He said the President was responsible for returning to the states
"those powers necessary for the efficient administration of criminal
law."
Goldwater also attacked the Johnson administration on foreign
policy, morality in government and what he termed Johnson's "lack of
regard for freedom."
Attacking Johnson on his home ground, Miller told an Austin,
Texas, crowd that the President once discriminated against Negroes in
selling some Austin property. Miller contended this showed "hypocrisy"
in Johnson's current stand for civil rights.

Special
Gn00
,..
Fri. & Sat.
0 to 4:30
Mr. Jerry Carmen
will be here with
special samples
of holiday Lanz
so that you will
be able to place
special orders
There'll
be4
Mo1 deling

RECEIVING A DEGREE?
Your Picture belongs in Your Yearbook!
BUT TIME IS RU N N ING OUT!
Pictures are taken only during September.
You must make a sitting appointment
sometime this week if you hope to have
your picture in the 1965 Michiganensian.
MAKE SITTING APPOINTMENTS AT
THE 'ENSIAN BOOTH ON THE DIAG.
SITTING FEE: $2.00
THE 'ENSIAN: $5.00 NOW
(price to go up)

NAGILA DANCE RS
cordially invite you to
attend an
ISRAELI FOLK DANCE SESSION
Sunday, Sept. 20 ..-2:00 P.M.
HILLEL . 1429 Hill
1ON SEPTEMBER 23 & 24, ENTERTAINMENT
HISTORY WILL BE MADE THROUGH THE
MI RACL.E OF RICHARD BURTON'S HAMLET
in ELECTRONOVISION!
You're read about it in the papers-now it's booked
for ANN ARBOR. Richard Burton in Hamleti will
appear in one thousand theatres across the country
simultaneously.
For the first time an entire actual performance
of an outstanding stage hit has been electron-
ically recorded. Through the magic of this new
technique you will in effect be seeing a "live"
Broadway production in the Michigan Theatre.

WITH FULL COMPREHENSION AND RETENTION
You can read 150-200 pages an hour using the ACCELERATED READING method.
You'll learn to read DOWN the page comprehending at speeds of 1,00q to 2,000 words a
minute. And retention is excellent. This is not a skimming method; you definitely read every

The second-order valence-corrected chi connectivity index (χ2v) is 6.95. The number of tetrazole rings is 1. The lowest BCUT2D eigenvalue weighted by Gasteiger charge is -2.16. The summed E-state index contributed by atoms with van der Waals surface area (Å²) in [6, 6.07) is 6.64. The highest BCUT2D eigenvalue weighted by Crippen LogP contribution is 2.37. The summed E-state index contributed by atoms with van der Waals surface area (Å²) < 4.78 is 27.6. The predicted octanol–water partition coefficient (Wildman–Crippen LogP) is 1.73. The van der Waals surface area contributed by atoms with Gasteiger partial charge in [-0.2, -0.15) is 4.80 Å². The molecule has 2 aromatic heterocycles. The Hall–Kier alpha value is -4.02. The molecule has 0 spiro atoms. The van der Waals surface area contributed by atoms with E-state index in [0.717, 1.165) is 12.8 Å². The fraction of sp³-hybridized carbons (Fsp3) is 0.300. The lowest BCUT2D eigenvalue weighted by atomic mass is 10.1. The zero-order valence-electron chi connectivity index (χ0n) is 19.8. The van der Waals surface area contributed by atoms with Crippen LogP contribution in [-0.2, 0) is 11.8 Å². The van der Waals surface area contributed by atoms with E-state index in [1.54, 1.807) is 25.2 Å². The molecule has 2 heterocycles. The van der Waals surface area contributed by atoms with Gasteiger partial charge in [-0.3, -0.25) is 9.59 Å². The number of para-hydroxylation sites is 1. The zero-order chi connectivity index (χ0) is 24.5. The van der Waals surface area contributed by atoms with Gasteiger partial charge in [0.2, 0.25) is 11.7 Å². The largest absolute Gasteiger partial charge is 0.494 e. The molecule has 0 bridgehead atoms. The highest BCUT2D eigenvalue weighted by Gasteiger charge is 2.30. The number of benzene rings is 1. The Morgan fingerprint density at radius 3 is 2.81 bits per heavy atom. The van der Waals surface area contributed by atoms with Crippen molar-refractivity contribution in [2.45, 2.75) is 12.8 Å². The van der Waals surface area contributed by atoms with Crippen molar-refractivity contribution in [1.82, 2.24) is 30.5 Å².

"word.
You can apply the ACCELERATED READING method to textbooks and factual material
as well as to literature and fiction. The author's style is not lost when you read at these
speeds. In fact, your accuracy and enjoyment in reading will be increased. Consider what
this reading ability will enable you to accomplish-not only in your required reading but also
in the additional reading you want to do.
No machines, projectors, or apparatus are used in learning the ACCELERATED READING
method. In this way the reader avoids developing any dependence upon external equipment
A Tuesday evening class in ACCELERATED READING will be taught, adjacent to the
University of Michigan campus beginning in mid October, It's an experience to be able to
read a book in one sitting and see it as a whole.
Be our guest at a 30-minute public demonstration of the ACCELERATED READING
method and see it applied.
BRING A BOOK!
Demonstrations will be held at the Michigan Student Union on:
THURSDAY, Sept. 10 at 7:30 P.M.
WEDNESDAY, Sept. 16 at 7:30 P.M.
WEDNESDAY, Sept. 23 at 7:30 P.M.
NATIONAL SCHOOL OF ACCELERATED READING, INC.
151 East 62nd St. New York 21, N.Y.

1

Richard Burton's Hamlet
2 Matinees... One Each Day at 1:30 p.m. Adm.
2 Evenings . . . One Each Night ,at 8 p.m. Adm.
Tickets Now On Sale-No Reserved Seats

$1.50
$2.50

NOW!

SENIORS!

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ATTENTION: STUDENT EMPLOYEES and all students
either employed by the University, by off-campus
business establishments-or presently Unemployed.
STUDENT GOVERNMENT COUNCIL Ad Hoc Commit-
tee on Student Employees' Association is holding a
special assembly FOR YOU to express your opinions
and ideas concerning the proposed establishment of
a University of Michigan Student Employees' Asso-
ciation.
STUDENT EMPLOYEES' ASSOCIATION. The proposed
organization will work for higher wages, better work-
ing conditions, and more jobs.
EVERYONE IS URGED TO ATTEND THIS
IMPORTANT MEETING:

.-,-
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young idea from
Kayser...flapper-flounced
sleep shifts for the
dormitory set
Borrowed from the '20s,
this gay sleepwear with

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,X . is i~lA.,y

a'"1.
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crystal pleating and bumble-
bee"embroidered chiffon
- bows. Luxurious blend
of "a rnel triacetate
and cintron nylon

THURSDAY, SEPTEMBER 17
7:30 P.M.
MULTIPURPOSE ROOM-UGLI

washes and dries in
no time. Lacquer
red or shell pink
with contrasting trim.
Sizes: P,SM. Short shift
with pantie. 5.95
Shift gown. 5.95

Shown here: a
Lanz softly shaped
all-occasion cotton
in a novelty weave.
Black! Sizes 9-15
$33.00

N ,

"Lanz Circle"

I II

III I